As students investigate this problem situation they learn about government agencies, civic organizations, emergency management, storm preparedness, weather prediction, and a particular type of storm known as a tropical cyclone, or hurricane.
Working through this unit, students enlarge their understanding of the concepts of prediction, probability, and preparedness. Unit content interrelates these concepts in a significant "big idea," or essential understanding: Predictions of high probability inform preparedness.
Hurricane Season - Prepare! is a problem-based learning (PBL) unit, as are all of the T2 units . The skills that are developed through participation in a PBL unit include decision-making, critical thinking, and, of course, problem solving. T2 units also highlight the effective use of metacognition and collaboration.
This unit is designed for upper elementary level (4th or 5th grade) and integrates the content areas of science and social studies. Mathematics and language arts skills also are called upon, as are technology skills. Appropriate state (NC) and national standards have been identified and can be found in the Professional Information Center.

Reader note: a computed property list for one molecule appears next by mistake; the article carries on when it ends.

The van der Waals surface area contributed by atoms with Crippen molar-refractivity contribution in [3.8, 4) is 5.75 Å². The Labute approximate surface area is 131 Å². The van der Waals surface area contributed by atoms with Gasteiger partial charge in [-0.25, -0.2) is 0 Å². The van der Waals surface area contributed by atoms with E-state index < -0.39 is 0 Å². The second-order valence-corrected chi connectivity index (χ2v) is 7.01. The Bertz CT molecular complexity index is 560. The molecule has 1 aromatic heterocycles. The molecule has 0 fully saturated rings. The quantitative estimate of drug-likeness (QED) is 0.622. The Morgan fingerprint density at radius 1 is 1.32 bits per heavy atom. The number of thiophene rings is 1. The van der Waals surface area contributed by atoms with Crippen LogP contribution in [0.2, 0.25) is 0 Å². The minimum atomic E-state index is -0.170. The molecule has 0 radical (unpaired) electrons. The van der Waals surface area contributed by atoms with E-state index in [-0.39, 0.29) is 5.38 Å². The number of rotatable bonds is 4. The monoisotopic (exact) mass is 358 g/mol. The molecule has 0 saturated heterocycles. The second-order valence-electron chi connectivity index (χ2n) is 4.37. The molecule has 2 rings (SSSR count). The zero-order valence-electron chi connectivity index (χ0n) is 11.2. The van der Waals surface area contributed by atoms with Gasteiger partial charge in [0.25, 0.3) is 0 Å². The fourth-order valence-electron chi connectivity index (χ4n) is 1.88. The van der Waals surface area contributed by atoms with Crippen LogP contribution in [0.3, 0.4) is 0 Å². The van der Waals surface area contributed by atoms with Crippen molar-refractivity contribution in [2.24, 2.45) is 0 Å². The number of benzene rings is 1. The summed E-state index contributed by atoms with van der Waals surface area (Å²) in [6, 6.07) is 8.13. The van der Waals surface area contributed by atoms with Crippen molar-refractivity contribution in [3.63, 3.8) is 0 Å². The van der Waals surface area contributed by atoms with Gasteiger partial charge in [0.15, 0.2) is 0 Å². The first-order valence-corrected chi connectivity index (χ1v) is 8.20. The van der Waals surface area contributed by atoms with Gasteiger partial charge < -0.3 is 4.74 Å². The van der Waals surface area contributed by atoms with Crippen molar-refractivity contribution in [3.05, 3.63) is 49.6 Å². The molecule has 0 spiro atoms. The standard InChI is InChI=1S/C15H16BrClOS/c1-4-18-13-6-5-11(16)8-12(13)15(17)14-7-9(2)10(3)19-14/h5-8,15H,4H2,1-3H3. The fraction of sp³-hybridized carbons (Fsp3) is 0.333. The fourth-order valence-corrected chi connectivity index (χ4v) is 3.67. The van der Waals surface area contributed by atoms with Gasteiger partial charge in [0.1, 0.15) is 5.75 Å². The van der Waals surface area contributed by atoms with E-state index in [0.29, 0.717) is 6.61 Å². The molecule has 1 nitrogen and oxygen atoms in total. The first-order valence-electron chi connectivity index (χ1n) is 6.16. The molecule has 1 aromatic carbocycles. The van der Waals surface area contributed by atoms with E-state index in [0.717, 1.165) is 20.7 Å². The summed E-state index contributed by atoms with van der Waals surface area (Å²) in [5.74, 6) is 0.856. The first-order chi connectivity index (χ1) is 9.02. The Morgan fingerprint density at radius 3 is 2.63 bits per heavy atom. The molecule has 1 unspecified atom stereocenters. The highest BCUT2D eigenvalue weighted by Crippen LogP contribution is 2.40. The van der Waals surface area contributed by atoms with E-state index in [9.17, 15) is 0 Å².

The time frame is variable, to be determined by each teacher. We recommend a minimum of two weeks for the preparedness section, then an additional week of tracking the hurricane.
NOTE: Hurricane "Harriet" is modeled after Hurricane Hazel, by many accounts the most destructive hurricane in North Carolina history. It came ashore as a Category 4 storm with 140 mph winds and a storm surge of 18 feet. As it swept up the eastern United States and into Canada, it left 19 people dead and over 200 injured, 15,000 homes and buildings destroyed, 30 counties with major damage, and an estimated $136 million in property loss in North Carolina alone.
"Suffolk County" is fictitious. The location we have given it is actually in Brunswick County. The county seat of "Poseidon" is also fictitious. We located it in the direct path of where Hurricane Hazel came ashore on October 15, 1954.
We have included information and references about this hurricane in the Professional Development Center. We thought after the unit is over, and students have made their decisions, you would want to share this bit of history with them.